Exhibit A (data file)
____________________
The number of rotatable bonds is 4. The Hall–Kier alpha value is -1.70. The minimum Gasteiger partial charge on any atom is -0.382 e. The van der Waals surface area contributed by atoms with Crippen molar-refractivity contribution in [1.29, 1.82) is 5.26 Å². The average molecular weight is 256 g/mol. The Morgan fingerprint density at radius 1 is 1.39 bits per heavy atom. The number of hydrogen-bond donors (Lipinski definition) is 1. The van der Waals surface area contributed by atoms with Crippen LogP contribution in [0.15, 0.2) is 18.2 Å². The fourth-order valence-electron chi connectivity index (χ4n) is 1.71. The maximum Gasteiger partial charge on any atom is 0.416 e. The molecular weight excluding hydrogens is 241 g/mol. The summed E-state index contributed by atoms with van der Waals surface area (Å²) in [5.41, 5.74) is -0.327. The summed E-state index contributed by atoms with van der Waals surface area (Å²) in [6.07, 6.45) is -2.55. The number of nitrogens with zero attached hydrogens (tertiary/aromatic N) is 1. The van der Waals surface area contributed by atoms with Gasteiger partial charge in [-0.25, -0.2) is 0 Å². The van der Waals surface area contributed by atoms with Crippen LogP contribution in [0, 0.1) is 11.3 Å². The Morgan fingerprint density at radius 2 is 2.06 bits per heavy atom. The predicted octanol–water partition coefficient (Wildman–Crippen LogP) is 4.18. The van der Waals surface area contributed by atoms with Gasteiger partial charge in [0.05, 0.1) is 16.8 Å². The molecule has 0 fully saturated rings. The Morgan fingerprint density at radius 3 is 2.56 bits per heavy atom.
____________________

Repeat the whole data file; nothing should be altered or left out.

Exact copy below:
The number of rotatable bonds is 4. The Hall–Kier alpha value is -1.70. The minimum Gasteiger partial charge on any atom is -0.382 e. The van der Waals surface area contributed by atoms with Crippen molar-refractivity contribution in [1.29, 1.82) is 5.26 Å². The average molecular weight is 256 g/mol. The Morgan fingerprint density at radius 1 is 1.39 bits per heavy atom. The number of hydrogen-bond donors (Lipinski definition) is 1. The van der Waals surface area contributed by atoms with Crippen LogP contribution in [0.15, 0.2) is 18.2 Å². The fourth-order valence-electron chi connectivity index (χ4n) is 1.71. The maximum Gasteiger partial charge on any atom is 0.416 e. The molecular weight excluding hydrogens is 241 g/mol. The summed E-state index contributed by atoms with van der Waals surface area (Å²) in [5.41, 5.74) is -0.327. The summed E-state index contributed by atoms with van der Waals surface area (Å²) in [6.07, 6.45) is -2.55. The number of nitrogens with zero attached hydrogens (tertiary/aromatic N) is 1. The van der Waals surface area contributed by atoms with Gasteiger partial charge in [-0.25, -0.2) is 0 Å². The van der Waals surface area contributed by atoms with Crippen LogP contribution in [0, 0.1) is 11.3 Å². The Morgan fingerprint density at radius 2 is 2.06 bits per heavy atom. The predicted octanol–water partition coefficient (Wildman–Crippen LogP) is 4.18. The van der Waals surface area contributed by atoms with Gasteiger partial charge in [0.05, 0.1) is 16.8 Å². The molecule has 0 fully saturated rings. The Morgan fingerprint density at radius 3 is 2.56 bits per heavy atom.